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FEATURES
By J. WYNN ROUSUCK and J. WYNN ROUSUCK,SUN THEATER CRITIC | March 9, 2006
She's a nun who's convinced that all prayers are answered, but "sometimes the answer to our prayer is no." He's an accountant who finds himself acting in a play he's never rehearsed. These are the respective protagonists of Christopher Durang's 1981 double bill of one-act plays - Sister Mary Ignatius Explains It All for You and The Actor's Nightmare, receiving a serviceable revival at the Vagabond Players under Barry Bach's direction. The plays are an interesting pairing. The nun thinks she knows everything; the accountant doesn't have a clue.
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ENTERTAINMENT
November 17, 2005
THEATER SEEING DOUBLE Brother will meet brother and East will meet West in the Shakespeare Theatre's production of The Comedy of Errors, opening at the Washington theater Sunday under the direction of Douglas C. Wager. For this play about two pairs of twin brothers separated at birth, designer Zack Brown has created a surrealistic set, inspired by Salvador Dali and M.C. Escher, and Middle Eastern costumes with Western touches. The production also has an original score, composed by Fabian Obispo, that blends traditional Middle Eastern music with modern trip hop. The cast is headed by Paul Whitthorne and Gregory Wooddell as one set of brothers, and Daniel Breaker and LeRoy McClain as their twin servants.
FEATURES
By J. Wynn Rousuck and J. Wynn Rousuck,SUN THEATER CRITIC | September 8, 2005
Washington's Shakespeare Theatre Company has produced Othello three times in the past 15 years. What the theater hasn't done with Shakespeare's tale of racism, jealousy and betrayal is cast it traditionally - until now. In 1997, Othello was played by a white actor (Patrick Stewart) and the rest of the cast was black; in 1990, Othello and villainous Iago were both played by black actors (Avery Brooks and Andre Braugher, respectively). This time around, Brooks is reprising the title role, but as is standard modern practice, Iago is played by a white actor (Patrick Page)
ENTERTAINMENT
By Mary Carole McCauley and Mary Carole McCauley,SUN ARTS WRITER | September 1, 2005
Actors such as Patrick Page, actors who portray the greatest villains in history and literature, walk a taut and treacherous tightrope. To convincingly portray a man as evil as Iago in Shakespeare's Othello, more is required than merely memorizing lines and showing up at rehearsals. More is required than boning up on the development and motivation of psychopaths, though Page has done all of that. More is required, even, than identifying and empathizing with this most cunning deceiver and betrayer.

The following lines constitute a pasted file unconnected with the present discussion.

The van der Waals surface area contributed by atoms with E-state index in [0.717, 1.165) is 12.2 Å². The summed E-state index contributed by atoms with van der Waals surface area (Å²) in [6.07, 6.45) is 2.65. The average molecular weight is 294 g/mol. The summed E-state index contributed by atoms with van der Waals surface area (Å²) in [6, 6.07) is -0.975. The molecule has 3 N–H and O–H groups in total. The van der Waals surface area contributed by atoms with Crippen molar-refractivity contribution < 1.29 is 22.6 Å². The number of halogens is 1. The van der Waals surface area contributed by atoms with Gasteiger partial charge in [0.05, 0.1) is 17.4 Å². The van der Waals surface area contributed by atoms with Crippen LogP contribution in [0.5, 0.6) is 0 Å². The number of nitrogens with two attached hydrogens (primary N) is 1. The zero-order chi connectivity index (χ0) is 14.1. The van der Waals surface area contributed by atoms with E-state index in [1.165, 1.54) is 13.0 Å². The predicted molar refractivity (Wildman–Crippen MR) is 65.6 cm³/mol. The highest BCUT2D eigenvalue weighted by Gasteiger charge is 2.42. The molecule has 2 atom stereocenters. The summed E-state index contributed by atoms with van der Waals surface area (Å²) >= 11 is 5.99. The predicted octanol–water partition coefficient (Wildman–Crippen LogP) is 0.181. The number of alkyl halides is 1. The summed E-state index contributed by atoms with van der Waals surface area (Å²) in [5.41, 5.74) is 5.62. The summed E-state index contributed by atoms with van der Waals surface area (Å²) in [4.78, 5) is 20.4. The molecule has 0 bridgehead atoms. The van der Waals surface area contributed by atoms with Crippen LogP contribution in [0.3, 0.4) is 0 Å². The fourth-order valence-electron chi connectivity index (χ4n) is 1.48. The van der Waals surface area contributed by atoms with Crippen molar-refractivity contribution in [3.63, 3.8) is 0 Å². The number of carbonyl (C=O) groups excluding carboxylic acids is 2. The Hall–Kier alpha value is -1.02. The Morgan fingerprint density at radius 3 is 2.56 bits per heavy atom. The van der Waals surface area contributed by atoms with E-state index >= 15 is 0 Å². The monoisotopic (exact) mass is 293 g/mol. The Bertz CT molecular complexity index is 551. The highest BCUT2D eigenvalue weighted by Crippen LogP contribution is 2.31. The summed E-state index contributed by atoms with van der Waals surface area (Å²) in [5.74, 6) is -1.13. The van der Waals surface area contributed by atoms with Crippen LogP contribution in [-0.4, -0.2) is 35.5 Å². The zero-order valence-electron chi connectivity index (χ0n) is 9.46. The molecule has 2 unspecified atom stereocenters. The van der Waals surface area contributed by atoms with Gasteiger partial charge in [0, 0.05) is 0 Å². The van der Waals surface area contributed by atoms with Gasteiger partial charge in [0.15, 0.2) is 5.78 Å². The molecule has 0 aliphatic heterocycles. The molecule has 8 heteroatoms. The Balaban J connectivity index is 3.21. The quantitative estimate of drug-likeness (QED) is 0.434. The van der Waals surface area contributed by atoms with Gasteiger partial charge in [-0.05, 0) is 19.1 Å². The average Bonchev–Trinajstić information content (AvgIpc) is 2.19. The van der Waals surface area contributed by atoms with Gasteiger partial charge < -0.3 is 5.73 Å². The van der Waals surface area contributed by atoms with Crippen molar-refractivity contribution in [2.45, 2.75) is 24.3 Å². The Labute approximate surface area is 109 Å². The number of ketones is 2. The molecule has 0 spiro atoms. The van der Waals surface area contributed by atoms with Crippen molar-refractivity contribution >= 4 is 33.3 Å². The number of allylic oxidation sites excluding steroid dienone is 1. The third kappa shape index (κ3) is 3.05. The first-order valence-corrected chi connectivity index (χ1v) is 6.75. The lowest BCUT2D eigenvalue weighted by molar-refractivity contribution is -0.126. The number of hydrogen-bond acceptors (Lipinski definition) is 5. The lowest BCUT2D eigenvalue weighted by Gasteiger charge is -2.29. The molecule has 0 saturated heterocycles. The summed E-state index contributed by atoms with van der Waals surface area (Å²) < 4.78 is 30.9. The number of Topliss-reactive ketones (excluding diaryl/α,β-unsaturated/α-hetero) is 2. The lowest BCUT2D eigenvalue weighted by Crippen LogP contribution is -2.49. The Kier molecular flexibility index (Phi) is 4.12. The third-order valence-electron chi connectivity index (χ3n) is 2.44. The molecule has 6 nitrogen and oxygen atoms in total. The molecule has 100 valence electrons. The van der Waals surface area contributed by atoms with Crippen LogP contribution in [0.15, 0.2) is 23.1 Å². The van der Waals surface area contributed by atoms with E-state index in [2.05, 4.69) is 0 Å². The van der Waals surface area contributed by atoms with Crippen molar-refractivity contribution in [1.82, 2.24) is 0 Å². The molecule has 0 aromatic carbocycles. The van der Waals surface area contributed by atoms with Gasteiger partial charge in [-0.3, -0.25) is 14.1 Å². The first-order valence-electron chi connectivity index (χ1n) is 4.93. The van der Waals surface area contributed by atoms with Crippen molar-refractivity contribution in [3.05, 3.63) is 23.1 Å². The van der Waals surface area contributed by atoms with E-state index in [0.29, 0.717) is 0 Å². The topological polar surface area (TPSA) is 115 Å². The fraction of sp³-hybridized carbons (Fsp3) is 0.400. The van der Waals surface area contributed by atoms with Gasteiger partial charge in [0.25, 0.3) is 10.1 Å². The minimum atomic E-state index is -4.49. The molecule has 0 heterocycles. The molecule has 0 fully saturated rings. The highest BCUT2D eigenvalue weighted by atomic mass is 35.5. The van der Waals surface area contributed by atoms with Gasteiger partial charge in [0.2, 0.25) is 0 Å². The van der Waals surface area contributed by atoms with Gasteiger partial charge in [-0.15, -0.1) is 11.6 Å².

FEATURES
By J. Wynn Rousuck and J. Wynn Rousuck,SUN THEATER CRITIC | June 15, 2005
There's a traditional curtain at the front of the Shakespeare Theatre stage for its production of Oscar Wilde's Lady Windermere's Fan. Regional theaters - and this one in particular - rarely use these curtains anymore. But if the curtain has an antique feel, the themes in this 1892 play still strike a modern note. Maybe that's why this play has undergone a recent resurgence. Center Stage opened its season with a revival; the Shakespeare Theatre ends its season with another revival; and next month the play will launch the season at the Williamstown Theatre Festival in Massachusetts.
FEATURES
By J. Wynn Rousuck and J. Wynn Rousuck,SUN THEATER CRITIC | June 2, 2005
William Shakespeare will be one of the most celebrated dignitaries in the nation's capital when more than 20 organizations collaborate on a six-month, citywide Shakespeare in Washington festival in 2007. The festival, announced at the Folger Shakespeare Library yesterday, will run from January through June. Participants range from Washington institutions such as the Shakespeare Theatre, Washington National Opera and Kennedy Center to international companies such as the Kirov Ballet and the Royal Shakespeare Company.
ENTERTAINMENT
By Tim Smith | February 3, 2005
'Dog in the Manger' The Chesapeake Shakespeare Company will present the world premiere of a new verse translation of Dog in the Manger, a 17th century comedy by Lope de Vega, at the Howard County Center for the Arts tomorrow. One of more than 2,000 plays by the prolific writer known as the "Spanish Shakespeare," Dog in the Manger takes its title from an Aesop fable and focuses on a countess who falls in love with her male secretary, a man below her social station. The play attracted renewed attention when it was revived by the Royal Shakespeare Company last year.
FEATURES
By Mary Carole McCauley and Mary Carole McCauley,SUN ARTS WRITER | November 29, 2004
Brush up on your Shakespeare. When it comes to an intimate knowledge of bullying bosses, weasely co-workers and corporate skullduggery, the Donald can't hold a laser pointer to the Bard. It's true that Shakespeare's comedies, romances and tragedies are about other things, as well - lovers and fairies, murder and war - but the theme of power in all of its corrupting allure is at least an undercurrent in most of the playwright's works. And, of course, power is the main theme - perhaps the only theme - of NBC's The Apprentice.
FEATURES
By J. Wynn Rousuck and J. Wynn Rousuck,SUN THEATER CRITIC | November 16, 2004
Shakespeare's Pericles is part fairy tale and part myth, and director Mary Zimmerman takes those characteristics and runs with them. Zimmerman's enchanting production at Washington's Shakespeare Theatre treats this picaresque tale of treachery, tempests, love, loss, reunion and redemption like a fanciful children's story. She divides the narrator's role among many players, who read aloud from a book as if it were a child's storybook. She uses toy sailboats on sticks to represent a royal fleet.
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